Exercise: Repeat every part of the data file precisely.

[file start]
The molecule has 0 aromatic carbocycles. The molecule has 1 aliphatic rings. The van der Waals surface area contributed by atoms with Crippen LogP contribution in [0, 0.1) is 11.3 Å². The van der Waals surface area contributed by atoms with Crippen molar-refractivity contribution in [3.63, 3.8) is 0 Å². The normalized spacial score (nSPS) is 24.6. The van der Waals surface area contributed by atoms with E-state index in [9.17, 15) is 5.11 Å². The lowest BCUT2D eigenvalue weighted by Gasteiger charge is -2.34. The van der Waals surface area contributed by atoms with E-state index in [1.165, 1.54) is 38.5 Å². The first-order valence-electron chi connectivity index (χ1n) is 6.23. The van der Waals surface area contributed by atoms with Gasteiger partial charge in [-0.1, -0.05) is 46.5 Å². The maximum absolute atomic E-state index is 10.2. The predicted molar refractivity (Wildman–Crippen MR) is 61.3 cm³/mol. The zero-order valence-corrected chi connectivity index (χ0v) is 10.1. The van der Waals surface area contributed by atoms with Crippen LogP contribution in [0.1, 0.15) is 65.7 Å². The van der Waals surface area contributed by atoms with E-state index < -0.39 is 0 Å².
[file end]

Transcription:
The molecule has 0 aromatic carbocycles. The molecule has 1 aliphatic rings. The van der Waals surface area contributed by atoms with Crippen LogP contribution in [0, 0.1) is 11.3 Å². The van der Waals surface area contributed by atoms with Crippen molar-refractivity contribution in [3.63, 3.8) is 0 Å². The normalized spacial score (nSPS) is 24.6. The van der Waals surface area contributed by atoms with E-state index in [9.17, 15) is 5.11 Å². The lowest BCUT2D eigenvalue weighted by Gasteiger charge is -2.34. The van der Waals surface area contributed by atoms with E-state index in [1.165, 1.54) is 38.5 Å². The first-order valence-electron chi connectivity index (χ1n) is 6.23. The van der Waals surface area contributed by atoms with Gasteiger partial charge in [-0.1, -0.05) is 46.5 Å². The maximum absolute atomic E-state index is 10.2. The predicted molar refractivity (Wildman–Crippen MR) is 61.3 cm³/mol. The zero-order valence-corrected chi connectivity index (χ0v) is 10.1. The van der Waals surface area contributed by atoms with Crippen LogP contribution in [0.1, 0.15) is 65.7 Å². The van der Waals surface area contributed by atoms with E-state index < -0.39 is 0 Å².